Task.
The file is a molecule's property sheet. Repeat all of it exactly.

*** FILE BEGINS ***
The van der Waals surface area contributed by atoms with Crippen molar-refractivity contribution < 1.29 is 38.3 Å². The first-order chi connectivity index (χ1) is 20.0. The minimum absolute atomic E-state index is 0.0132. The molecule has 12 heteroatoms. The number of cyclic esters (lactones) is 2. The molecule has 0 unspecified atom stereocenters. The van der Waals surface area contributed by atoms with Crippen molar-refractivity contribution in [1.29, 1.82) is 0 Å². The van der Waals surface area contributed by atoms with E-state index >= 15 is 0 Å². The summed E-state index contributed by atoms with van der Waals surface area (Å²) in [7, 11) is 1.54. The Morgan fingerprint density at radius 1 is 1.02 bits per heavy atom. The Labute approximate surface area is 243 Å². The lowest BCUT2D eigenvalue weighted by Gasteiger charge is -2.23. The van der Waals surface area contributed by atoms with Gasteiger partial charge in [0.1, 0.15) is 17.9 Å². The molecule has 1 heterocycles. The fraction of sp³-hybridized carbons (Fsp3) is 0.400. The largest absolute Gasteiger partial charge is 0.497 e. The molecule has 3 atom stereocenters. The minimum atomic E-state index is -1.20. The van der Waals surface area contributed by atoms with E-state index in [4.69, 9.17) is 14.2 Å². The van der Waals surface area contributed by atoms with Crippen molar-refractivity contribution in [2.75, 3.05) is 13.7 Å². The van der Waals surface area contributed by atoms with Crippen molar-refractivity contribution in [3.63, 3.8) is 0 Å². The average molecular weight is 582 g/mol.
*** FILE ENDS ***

The van der Waals surface area contributed by atoms with Crippen molar-refractivity contribution < 1.29 is 38.3 Å². The first-order chi connectivity index (χ1) is 20.0. The minimum absolute atomic E-state index is 0.0132. The molecule has 12 heteroatoms. The number of cyclic esters (lactones) is 2. The molecule has 0 unspecified atom stereocenters. The van der Waals surface area contributed by atoms with Crippen molar-refractivity contribution in [1.29, 1.82) is 0 Å². The van der Waals surface area contributed by atoms with E-state index >= 15 is 0 Å². The summed E-state index contributed by atoms with van der Waals surface area (Å²) in [7, 11) is 1.54. The Morgan fingerprint density at radius 1 is 1.02 bits per heavy atom. The Labute approximate surface area is 243 Å². The lowest BCUT2D eigenvalue weighted by Gasteiger charge is -2.23. The van der Waals surface area contributed by atoms with Gasteiger partial charge in [0.1, 0.15) is 17.9 Å². The molecule has 1 heterocycles. The fraction of sp³-hybridized carbons (Fsp3) is 0.400. The largest absolute Gasteiger partial charge is 0.497 e. The molecule has 3 atom stereocenters. The minimum atomic E-state index is -1.20. The van der Waals surface area contributed by atoms with E-state index in [4.69, 9.17) is 14.2 Å². The van der Waals surface area contributed by atoms with Crippen molar-refractivity contribution in [2.75, 3.05) is 13.7 Å². The van der Waals surface area contributed by atoms with Crippen molar-refractivity contribution in [3.63, 3.8) is 0 Å². The average molecular weight is 582 g/mol.